It’s Italian job on crime
ITALIAN comedy can be larger than life – one of the 2018 Italian Film Festival titles is called Put Nonna in the Freezer – but crime-based drama this year makes a welcome return to screens.
One of the most anticipated of this year’s selection is Dogman, the latest from writer and director Matteo Garrone whose earlier film Gomorrah (2008) about an Italian crime family was nominated for a Golden Globe. The image of dog groomer Marcello (Marcello Fonte) patiently working on the nails of an imposing great dane is captivating enough but the story dives deep into the fabric of the small seaside town where Marcello deals a few drugs on the side but is otherwise law abiding.
All that changes, of course, says Palace Cinema’s IFF spokeswoman Elysia Zeccola.
“This is one of the grittier dramas in the line-up,” Zeccola says. “There is this larger than life character who is a real bully in the community and they have this sort of codependency.”
In Boy’s Cry, directed by Damiano and Fabio D’Innocenzo, there is a sad sense of inevitability about the way two friends from a poor part of Rome link their fates so eagerly to that of the local mob. So keen are they to better themselves, one of them claims credit for a crime he did not commit.
“This is the first film from the D’Innocenzo Brothers so it is quite an achievement,” Zeccola says. “The changing nature of the friends’ relationship is intriguing.”
In Euphoria, the actress and filmmaker Valeria Golino looks at the dramatic fallout when two brothers are forced by illness back into each others lives. “When they were last together they didn’t get on very well,” Zeccola says. “But now one of them isn’t telling the other the truth because he wants everything to be OK. It’s a really moving film.”
One of the biggest literary phenomena to come out of Italy in recent years, the series of Elena Ferrante’s Neapolitan novels, raised more questions than it answered. Who wrote the books? Was the author a man? Why did it take their success in the US for Italy to discover one of their own?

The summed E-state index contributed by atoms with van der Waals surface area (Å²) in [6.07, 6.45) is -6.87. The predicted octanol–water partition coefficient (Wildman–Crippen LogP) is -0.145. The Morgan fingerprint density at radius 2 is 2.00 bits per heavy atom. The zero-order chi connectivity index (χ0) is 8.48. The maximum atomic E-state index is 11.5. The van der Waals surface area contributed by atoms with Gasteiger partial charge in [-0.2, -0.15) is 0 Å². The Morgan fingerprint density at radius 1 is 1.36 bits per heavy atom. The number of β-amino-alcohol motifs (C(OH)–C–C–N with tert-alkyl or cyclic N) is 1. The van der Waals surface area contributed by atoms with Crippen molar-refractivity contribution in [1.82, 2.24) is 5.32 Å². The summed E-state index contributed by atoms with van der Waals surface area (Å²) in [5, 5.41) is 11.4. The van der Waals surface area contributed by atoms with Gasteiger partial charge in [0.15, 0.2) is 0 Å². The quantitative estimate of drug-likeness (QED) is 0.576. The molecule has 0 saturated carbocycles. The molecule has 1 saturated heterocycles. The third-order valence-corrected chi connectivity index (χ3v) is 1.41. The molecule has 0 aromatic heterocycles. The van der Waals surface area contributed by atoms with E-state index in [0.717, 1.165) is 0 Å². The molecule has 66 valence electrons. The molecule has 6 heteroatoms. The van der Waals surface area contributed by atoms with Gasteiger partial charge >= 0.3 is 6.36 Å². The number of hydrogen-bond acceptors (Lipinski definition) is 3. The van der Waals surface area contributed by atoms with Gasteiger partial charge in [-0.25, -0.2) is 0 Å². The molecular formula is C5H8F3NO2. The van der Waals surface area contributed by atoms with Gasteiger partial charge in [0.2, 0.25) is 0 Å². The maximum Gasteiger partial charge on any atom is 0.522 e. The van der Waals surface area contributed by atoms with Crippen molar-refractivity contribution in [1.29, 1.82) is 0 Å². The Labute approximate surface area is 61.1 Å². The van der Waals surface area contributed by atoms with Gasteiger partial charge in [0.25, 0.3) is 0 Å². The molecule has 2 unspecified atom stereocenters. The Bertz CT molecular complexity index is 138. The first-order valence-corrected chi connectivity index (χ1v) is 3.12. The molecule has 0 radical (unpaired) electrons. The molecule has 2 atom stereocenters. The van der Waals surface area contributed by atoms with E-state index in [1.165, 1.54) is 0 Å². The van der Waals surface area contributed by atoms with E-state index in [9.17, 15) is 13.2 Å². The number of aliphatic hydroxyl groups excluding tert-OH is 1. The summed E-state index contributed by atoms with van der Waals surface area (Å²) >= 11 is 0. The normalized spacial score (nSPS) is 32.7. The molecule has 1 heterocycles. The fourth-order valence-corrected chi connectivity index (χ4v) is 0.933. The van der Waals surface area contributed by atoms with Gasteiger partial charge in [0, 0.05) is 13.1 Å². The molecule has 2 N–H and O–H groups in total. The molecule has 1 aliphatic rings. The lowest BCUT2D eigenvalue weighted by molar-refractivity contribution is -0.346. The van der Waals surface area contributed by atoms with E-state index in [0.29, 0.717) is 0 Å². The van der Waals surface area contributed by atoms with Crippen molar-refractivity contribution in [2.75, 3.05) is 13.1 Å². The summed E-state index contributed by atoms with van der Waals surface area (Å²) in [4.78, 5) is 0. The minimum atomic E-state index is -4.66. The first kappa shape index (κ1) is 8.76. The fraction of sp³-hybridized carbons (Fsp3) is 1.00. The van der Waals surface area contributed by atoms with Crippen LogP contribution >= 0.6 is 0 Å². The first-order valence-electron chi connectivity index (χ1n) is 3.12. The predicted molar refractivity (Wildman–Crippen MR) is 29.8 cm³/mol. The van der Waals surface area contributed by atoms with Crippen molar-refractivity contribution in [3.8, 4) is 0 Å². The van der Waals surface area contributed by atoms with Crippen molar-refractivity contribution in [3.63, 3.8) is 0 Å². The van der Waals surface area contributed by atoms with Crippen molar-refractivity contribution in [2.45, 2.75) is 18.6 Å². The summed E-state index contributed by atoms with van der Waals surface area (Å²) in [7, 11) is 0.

A documentary, Ferrante Fever, about the mysterious author – or could there be more than one? – looks at the clues to the identity of the writer but also uses interviews and animation to ask why the novels have so captivated readers around the world. Elsewhere on the program, Troubling Love, about a woman w who returns to Naples after her mother’s apparent suicide, is based on a Ferrante book.
Award-winning actor Toni Servillo, best known for The Great Beauty, returns in The Girl in the Fog adapted from an intriguing novel full of twists and turns and directed by the book’s author, Donato Carrisi.
The program of 30 films, one of the biggest Lavazza Italian Film Festivals since it began in 2000, also includes a number of films that include – but don’t obsess over – gay themes. This includes, in spite of the name, My Big Gay Italian Wedding and Loose Cannons, a comedy about a son’s journey home to southern Italy to come out to his family.
Zeccola says the gay themes are well handled and are more incidental than a main plot focus.
“It’s like, there is a character who is gay, so what?” she says. “Which is how it should be in your life so I like that.” SEE: THE ITALIAN FILM FESTIVAL AT PALACE NOVA EAST END FROM SEPTEMBER 19 TO OCTOBER 14. ITALIANFILMFESTIVAL.COM.AU
GRITTY DRAMA: A scene from Dogman, above, and, Troubling Love, below, at the 2018 Italian Film Festival.